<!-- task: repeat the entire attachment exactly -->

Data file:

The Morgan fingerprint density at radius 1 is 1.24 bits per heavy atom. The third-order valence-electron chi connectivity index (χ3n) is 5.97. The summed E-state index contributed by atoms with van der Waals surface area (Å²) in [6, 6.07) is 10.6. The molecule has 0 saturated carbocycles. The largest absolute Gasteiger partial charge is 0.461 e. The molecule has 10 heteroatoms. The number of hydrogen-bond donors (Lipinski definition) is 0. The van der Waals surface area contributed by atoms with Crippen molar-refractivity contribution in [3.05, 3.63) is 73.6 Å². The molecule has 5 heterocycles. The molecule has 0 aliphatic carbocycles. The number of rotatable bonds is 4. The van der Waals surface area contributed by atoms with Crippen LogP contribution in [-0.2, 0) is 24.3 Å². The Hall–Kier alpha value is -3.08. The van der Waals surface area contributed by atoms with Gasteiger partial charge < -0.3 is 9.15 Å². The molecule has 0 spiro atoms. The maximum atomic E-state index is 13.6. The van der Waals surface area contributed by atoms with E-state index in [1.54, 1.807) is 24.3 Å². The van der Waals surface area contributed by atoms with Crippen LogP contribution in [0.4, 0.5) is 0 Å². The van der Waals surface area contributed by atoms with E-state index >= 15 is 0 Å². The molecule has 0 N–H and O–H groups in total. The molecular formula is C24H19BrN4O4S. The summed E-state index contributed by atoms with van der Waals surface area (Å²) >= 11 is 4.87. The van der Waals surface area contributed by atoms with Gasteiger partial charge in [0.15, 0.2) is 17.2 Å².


The Morgan fingerprint density at radius 1 is 1.24 bits per heavy atom. The third-order valence-electron chi connectivity index (χ3n) is 5.97. The summed E-state index contributed by atoms with van der Waals surface area (Å²) in [6, 6.07) is 10.6. The molecule has 0 saturated carbocycles. The largest absolute Gasteiger partial charge is 0.461 e. The molecule has 10 heteroatoms. The number of hydrogen-bond donors (Lipinski definition) is 0. The van der Waals surface area contributed by atoms with Crippen molar-refractivity contribution in [3.05, 3.63) is 73.6 Å². The molecule has 5 heterocycles. The molecule has 0 aliphatic carbocycles. The number of rotatable bonds is 4. The van der Waals surface area contributed by atoms with Crippen LogP contribution in [-0.2, 0) is 24.3 Å². The Hall–Kier alpha value is -3.08. The van der Waals surface area contributed by atoms with Gasteiger partial charge < -0.3 is 9.15 Å². The molecule has 0 spiro atoms. The maximum atomic E-state index is 13.6. The van der Waals surface area contributed by atoms with E-state index in [1.54, 1.807) is 24.3 Å². The van der Waals surface area contributed by atoms with Crippen LogP contribution in [0.4, 0.5) is 0 Å². The van der Waals surface area contributed by atoms with E-state index >= 15 is 0 Å². The molecule has 0 N–H and O–H groups in total. The molecular formula is C24H19BrN4O4S. The summed E-state index contributed by atoms with van der Waals surface area (Å²) >= 11 is 4.87. The van der Waals surface area contributed by atoms with Gasteiger partial charge in [0.15, 0.2) is 17.2 Å².